TAP writes – I couldn’t help but notice this little report in the BBC on 31st July 2012.
The government’s strategy for improving broadband in the UK has been criticised as “misguided” in a parliamentary report.
Ed Vaizey, Minister for Culture, Communications the Creative Industries, said the government was “very happy” it would meet the target of 90% of households with a fast broadband connection by 2015.
Speaking to the Today programme he said that “the aim is not just fast speeds but also a competitive marketplace”.
He said: “We do have the most competitive market in Europe… the rest of Europe looks to us as leaders in this.”
TAP – If we’re the leaders with the most competitive marketplace for broadband, I’d hate to have to deal with the ‘followers’. Let me explain.
My business sells online to our trade customers who view over 50,000 of our catalogue pages a month. As the primary complaint we receive is of speed, we decided to go a fibre optic leased line. Were we in a major UK City, this would have cost us about GBP 2,500 to install. As we are in a remote rural location, we were aware it would cost more. When the quote came in from a phone system selling agency at GBP 57,000 plus VAT, we were shocked. This is for bringing a fibre optic cable over agricultural fields for just two miles.
Nevertheless despite the cost, we decided that with thousands of customers needing to access our site, demanding faster speeds, we had no choice but to go ahead. We signed up on the 27th May with the promise of completion within 75 working days. The contract was with Talktalk, subcontracted to Openreach (BT) contracted to a third party, which we don’t have any idea who they are.
We were told unofficially to expect completion in early July. It was then time for our next shock.
A letter from Talktalk arrived dated 1st August 2012, saying they had absolutely no idea whatsoever when the contract would be completed. This they said was because the people who contracted with BT were providing no information, and they could not advise of any progress until BT had done their part of the contract.
That might look all well and reasonable to Talktalk, who operate inside Ed Vaizey’s so-called ‘highly competitive ‘ market place – so competitive, in fact that a two mile cable is charged out at GBP 57,000, and so competitive that no one can even be bothered to complete their contract, or even inform the customer (us) of progress, if any.
It is quite obvious that the government has no intention of creating a competitive marketplace. On the contrary, Ed Vaizey has created a cartel. They allow large corporations to slice up the market amongst themselves, and sod the poor customers and the people whose jobs depend on a fast link from their place of work to their marketplaces.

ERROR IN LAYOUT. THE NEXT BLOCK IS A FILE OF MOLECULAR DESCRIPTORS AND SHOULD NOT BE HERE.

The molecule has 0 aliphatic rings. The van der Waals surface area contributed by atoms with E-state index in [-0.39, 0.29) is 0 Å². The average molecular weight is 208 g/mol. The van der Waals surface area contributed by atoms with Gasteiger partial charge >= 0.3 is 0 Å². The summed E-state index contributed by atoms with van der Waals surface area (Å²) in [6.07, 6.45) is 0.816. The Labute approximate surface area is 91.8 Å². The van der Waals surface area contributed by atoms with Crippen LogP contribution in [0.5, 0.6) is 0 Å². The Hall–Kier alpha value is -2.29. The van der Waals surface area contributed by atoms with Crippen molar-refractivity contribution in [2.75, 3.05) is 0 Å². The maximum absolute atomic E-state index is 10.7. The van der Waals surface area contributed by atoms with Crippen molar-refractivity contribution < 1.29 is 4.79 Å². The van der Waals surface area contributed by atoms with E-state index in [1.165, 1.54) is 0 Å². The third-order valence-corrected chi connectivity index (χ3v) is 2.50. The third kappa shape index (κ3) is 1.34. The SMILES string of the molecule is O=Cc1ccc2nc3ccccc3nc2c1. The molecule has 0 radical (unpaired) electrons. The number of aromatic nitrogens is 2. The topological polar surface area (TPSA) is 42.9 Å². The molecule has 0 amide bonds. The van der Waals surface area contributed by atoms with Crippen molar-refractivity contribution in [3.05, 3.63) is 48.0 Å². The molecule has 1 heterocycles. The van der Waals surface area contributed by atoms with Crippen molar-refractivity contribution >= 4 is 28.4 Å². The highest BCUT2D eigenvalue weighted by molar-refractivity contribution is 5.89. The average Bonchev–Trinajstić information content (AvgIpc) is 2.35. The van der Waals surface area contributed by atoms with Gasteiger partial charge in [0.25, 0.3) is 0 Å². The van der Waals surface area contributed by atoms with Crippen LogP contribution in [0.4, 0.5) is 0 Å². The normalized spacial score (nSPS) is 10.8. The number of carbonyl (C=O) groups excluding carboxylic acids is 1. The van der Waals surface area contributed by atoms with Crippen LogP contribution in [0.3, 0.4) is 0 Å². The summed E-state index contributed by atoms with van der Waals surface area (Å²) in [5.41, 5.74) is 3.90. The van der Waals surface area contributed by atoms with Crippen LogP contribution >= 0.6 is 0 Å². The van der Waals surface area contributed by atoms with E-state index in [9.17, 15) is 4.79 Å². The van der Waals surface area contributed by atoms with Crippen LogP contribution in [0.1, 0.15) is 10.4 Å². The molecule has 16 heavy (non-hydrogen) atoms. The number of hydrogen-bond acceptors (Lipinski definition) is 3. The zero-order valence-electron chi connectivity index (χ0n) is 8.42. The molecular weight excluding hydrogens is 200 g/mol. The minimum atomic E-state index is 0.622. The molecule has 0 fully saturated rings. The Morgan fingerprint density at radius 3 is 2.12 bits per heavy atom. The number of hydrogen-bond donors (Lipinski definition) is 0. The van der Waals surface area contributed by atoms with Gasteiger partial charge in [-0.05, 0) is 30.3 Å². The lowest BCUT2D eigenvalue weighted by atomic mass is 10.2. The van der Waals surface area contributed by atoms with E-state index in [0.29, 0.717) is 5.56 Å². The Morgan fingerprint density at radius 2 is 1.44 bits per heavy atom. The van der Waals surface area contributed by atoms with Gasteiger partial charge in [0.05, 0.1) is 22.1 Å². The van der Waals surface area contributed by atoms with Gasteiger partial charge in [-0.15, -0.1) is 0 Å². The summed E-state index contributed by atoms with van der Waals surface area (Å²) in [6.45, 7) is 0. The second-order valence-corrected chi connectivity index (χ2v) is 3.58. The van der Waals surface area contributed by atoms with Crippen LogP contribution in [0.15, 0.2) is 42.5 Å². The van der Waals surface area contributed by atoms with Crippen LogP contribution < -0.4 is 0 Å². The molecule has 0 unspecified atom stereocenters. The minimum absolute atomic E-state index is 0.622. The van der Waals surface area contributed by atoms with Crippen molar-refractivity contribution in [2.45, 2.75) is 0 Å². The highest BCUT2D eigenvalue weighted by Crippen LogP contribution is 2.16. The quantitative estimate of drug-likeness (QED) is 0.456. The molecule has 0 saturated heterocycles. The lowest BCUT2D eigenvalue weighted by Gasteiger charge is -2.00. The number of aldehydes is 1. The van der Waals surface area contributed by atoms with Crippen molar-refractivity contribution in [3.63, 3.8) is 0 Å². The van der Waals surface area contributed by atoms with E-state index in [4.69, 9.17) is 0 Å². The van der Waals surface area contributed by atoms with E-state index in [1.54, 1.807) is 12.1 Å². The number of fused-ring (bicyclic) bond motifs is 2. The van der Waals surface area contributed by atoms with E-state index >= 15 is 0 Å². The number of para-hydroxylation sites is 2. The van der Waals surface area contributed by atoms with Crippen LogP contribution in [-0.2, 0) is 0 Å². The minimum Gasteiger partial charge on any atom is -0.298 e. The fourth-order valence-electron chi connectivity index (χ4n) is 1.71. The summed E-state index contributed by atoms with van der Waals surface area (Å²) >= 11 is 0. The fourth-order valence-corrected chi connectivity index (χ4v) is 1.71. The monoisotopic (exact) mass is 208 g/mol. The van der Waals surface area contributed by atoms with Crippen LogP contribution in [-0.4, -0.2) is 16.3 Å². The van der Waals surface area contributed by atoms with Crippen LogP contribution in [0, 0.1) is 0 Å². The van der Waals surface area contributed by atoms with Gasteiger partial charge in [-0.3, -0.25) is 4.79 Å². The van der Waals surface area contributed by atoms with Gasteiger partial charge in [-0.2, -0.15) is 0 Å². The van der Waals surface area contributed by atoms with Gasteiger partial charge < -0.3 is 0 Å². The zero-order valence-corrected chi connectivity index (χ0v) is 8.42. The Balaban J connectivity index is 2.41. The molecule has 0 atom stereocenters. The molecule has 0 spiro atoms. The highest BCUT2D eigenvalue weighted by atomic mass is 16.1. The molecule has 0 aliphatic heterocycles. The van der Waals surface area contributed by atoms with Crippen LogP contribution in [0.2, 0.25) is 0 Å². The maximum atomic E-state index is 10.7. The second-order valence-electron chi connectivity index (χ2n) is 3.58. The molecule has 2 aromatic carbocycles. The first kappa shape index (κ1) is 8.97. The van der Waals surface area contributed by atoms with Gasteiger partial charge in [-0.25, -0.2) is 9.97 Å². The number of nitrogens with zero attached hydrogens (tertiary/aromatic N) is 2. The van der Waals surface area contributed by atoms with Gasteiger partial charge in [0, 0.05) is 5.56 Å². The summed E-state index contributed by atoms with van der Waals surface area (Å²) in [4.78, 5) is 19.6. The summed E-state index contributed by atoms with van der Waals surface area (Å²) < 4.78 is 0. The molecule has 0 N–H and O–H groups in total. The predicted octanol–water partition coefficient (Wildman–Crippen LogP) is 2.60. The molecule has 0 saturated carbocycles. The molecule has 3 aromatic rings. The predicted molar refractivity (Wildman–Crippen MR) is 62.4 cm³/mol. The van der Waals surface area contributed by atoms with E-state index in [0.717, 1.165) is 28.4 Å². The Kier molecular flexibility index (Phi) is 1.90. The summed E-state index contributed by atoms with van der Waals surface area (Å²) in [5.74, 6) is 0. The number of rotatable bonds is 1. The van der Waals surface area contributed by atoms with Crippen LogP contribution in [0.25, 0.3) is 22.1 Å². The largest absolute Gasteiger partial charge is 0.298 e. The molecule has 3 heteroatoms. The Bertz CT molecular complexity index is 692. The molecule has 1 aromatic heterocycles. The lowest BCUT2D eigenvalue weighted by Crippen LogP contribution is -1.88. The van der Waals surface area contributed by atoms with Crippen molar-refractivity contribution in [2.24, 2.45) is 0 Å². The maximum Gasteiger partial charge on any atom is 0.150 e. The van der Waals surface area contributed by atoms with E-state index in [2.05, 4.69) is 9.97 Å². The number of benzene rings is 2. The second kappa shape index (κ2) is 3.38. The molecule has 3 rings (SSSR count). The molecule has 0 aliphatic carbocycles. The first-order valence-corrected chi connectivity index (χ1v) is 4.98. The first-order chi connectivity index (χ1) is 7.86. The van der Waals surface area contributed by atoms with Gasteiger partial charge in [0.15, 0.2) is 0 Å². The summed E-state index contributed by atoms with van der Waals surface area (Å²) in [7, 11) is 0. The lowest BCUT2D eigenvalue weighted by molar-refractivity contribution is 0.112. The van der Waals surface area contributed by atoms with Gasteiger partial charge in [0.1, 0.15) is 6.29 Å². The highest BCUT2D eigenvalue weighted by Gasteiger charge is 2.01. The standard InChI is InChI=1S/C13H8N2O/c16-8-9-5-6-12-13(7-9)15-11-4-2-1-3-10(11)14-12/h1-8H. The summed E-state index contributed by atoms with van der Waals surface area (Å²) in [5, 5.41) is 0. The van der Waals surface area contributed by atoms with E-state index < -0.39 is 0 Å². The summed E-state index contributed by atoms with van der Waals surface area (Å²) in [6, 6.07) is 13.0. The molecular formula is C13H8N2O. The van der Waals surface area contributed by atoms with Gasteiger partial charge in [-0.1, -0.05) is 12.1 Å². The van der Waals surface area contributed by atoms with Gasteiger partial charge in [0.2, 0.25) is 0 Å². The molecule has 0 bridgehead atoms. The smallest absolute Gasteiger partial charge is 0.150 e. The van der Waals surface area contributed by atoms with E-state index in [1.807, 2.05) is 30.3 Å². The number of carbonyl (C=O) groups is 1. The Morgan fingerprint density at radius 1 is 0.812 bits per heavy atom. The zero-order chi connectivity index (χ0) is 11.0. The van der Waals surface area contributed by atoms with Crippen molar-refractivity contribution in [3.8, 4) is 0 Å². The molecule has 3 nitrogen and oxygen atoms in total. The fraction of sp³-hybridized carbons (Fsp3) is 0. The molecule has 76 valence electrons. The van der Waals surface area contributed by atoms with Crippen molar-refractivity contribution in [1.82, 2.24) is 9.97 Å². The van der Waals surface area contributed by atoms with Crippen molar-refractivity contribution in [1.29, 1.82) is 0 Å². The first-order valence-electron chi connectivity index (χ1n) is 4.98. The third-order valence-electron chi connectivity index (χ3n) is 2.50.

I mentioned to Talktalk that I am not likely to just sit here and say, oh great to their letter of 1st August 2012. On the contrary I will open up correspondence in the local media, TV if they’re interested and ensure the public find out the kind of treatment the government is permitting BT and their sidekicks to give to the poeple who depend on their services.
In reality the communications cartel/monopoly must be broken up. It’s gone on far too long, and is throttling British competitiveness. But of course, we know that’s unlikely to happen, when politicians walk from ministerial jobs into cozy fat salary jobs when their time in Westminster ends. Ed Vaizey wouldn’t dare say a word of crticism against BT. I do wish he’d shut up and stop pretending the government intends to deliver fast broadband by 2015 or whenever. Countries that want fast broadbank like Hong Kong or Singapore don’t talktalk. They just do it. Britain creates cartels that rip people off, ignore their customers, and enable the fat cats to get fatter, destroying our economy in the process.
I’ll report back if I get a reply from Talktalk. I spoke to them an hour ago. So far nothing. I’m not holding my breath.
Rupert Murdoch can see how to make money from Broadband too. The last thing the corporations will do is provide enough bandwidth. They can see how to milk this for years to come. All of us should realize what the game’s all about. See Guido today about people not able to watch the Olympics for similar reasons.